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Thursday, 7 November, 2002, 12:46 GMT
Europe leaves rates unchanged
European flags
The ECB is traditionally resistant to outside pressures
The European Central Bank (ECB) has left its main interest rate steady at 3.25%, despite intense pressure for a cut that could spark an economic recovery.

The ECB has resolutely left rates unchanged for a year, mainly because it remains concerned that European inflation could reignite.

Wednesday's hefty rate cut by the US Federal Reserve did not persuade the ECB governing committee to budge.

But many analysts predict that the ECB will reduce its rates eventually, although possibly not until early in the New Year.

The European economy has performed sluggishly, and the Fed cut has now opened up a yawning two-percentage-point gap between US and ECB rates.

Independence

The ECB has proved remarkably resistant to outside pressure in the past couple of years, and is especially reluctant to be seen engaging in knee-jerk reactions to outside stimuli.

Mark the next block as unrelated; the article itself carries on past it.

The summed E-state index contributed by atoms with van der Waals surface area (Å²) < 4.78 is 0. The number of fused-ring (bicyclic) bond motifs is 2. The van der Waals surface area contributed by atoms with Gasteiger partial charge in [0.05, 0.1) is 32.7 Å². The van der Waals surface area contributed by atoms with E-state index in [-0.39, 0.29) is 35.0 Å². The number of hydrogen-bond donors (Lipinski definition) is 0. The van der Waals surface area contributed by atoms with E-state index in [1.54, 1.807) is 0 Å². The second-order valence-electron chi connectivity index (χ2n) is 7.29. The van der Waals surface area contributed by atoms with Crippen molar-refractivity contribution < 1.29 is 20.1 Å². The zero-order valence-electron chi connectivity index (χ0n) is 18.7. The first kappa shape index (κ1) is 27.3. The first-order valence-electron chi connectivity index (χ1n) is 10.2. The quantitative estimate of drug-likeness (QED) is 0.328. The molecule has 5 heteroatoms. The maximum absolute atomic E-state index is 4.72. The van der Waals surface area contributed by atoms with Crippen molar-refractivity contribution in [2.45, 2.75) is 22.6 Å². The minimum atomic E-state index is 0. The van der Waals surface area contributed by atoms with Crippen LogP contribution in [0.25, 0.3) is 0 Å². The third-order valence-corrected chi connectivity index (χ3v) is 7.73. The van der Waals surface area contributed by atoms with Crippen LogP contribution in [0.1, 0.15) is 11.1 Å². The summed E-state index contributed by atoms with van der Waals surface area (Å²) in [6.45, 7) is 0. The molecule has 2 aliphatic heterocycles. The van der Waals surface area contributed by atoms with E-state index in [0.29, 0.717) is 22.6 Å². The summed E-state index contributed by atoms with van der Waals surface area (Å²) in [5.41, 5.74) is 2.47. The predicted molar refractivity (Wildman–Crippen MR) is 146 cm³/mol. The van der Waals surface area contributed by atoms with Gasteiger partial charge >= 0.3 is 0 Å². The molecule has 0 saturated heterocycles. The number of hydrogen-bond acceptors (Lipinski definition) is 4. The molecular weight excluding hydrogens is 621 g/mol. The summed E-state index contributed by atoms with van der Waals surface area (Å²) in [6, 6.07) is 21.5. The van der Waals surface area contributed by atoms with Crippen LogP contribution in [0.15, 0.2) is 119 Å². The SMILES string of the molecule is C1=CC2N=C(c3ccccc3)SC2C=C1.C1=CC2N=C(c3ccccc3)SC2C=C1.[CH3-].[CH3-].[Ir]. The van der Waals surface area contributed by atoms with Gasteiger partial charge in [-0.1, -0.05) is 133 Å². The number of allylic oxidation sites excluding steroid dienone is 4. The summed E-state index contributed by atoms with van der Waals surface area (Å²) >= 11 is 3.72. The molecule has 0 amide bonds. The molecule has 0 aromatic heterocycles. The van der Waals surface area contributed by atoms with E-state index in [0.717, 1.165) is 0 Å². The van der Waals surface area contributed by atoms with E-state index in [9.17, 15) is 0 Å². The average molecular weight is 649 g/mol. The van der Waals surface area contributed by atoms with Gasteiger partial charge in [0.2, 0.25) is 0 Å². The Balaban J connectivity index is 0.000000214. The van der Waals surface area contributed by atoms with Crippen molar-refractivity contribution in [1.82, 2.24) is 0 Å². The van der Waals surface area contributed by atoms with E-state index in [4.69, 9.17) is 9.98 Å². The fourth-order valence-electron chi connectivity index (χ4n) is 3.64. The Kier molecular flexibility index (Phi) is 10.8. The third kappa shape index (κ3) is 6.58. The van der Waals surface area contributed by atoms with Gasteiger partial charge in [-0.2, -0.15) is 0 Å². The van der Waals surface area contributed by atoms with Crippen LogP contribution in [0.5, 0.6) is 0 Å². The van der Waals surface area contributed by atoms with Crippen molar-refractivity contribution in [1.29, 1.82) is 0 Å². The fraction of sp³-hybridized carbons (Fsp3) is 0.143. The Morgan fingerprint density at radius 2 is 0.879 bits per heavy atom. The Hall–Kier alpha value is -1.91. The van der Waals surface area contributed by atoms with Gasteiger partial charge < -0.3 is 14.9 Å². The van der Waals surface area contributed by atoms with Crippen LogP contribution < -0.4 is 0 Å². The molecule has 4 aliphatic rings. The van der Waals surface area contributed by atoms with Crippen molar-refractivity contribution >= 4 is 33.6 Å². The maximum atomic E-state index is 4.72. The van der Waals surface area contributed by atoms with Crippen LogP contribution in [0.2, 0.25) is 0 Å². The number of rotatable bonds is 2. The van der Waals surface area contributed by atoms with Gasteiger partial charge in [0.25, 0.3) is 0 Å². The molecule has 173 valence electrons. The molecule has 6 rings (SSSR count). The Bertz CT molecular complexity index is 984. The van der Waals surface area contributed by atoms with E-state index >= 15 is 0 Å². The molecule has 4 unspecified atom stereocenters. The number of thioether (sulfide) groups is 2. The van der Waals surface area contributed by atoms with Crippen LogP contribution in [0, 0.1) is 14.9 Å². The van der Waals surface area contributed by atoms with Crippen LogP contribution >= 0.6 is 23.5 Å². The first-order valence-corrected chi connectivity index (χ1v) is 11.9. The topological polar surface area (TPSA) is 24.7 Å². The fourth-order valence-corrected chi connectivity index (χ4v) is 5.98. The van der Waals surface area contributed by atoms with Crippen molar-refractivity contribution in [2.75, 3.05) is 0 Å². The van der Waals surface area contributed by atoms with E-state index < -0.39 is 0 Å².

ECB president Wim Duisenberg describes risks to eurozone price stability as balanced, and bank-watchers detect no change in his hard line tone.

Other senior monetary policy makers, including Bundesbank president Ernst Welteke, have suggested there is no reason to cut rates.

The Bank of England's monetary policy committee (MPC) has left UK interest rates on hold at 4%, despite growing pressure for a cut.

Inflation watch

The main reason why calls for a rate cut have been mounting is the worsening European economic outlook.

Forecasts for eurozone growth are already being scaled back, with the consensus now at less than 2% next year.

At the same time, higher oil prices, the slowing US economy and the fall-out from the recent dismal stock market performance are all still likely to have an impact.

Weak growth might translate into dampened inflation - the key factor that could persuade the ECB to eventually reduce its rates.

For the moment, eurozone inflation remains above the 2% upper limit of the ECB's definition of price stability, its overriding goal.

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 ON THIS STORY
The BBC's Davis Peers
"The European Central Bank is mandated to fight inflation first and foremost"
See also:

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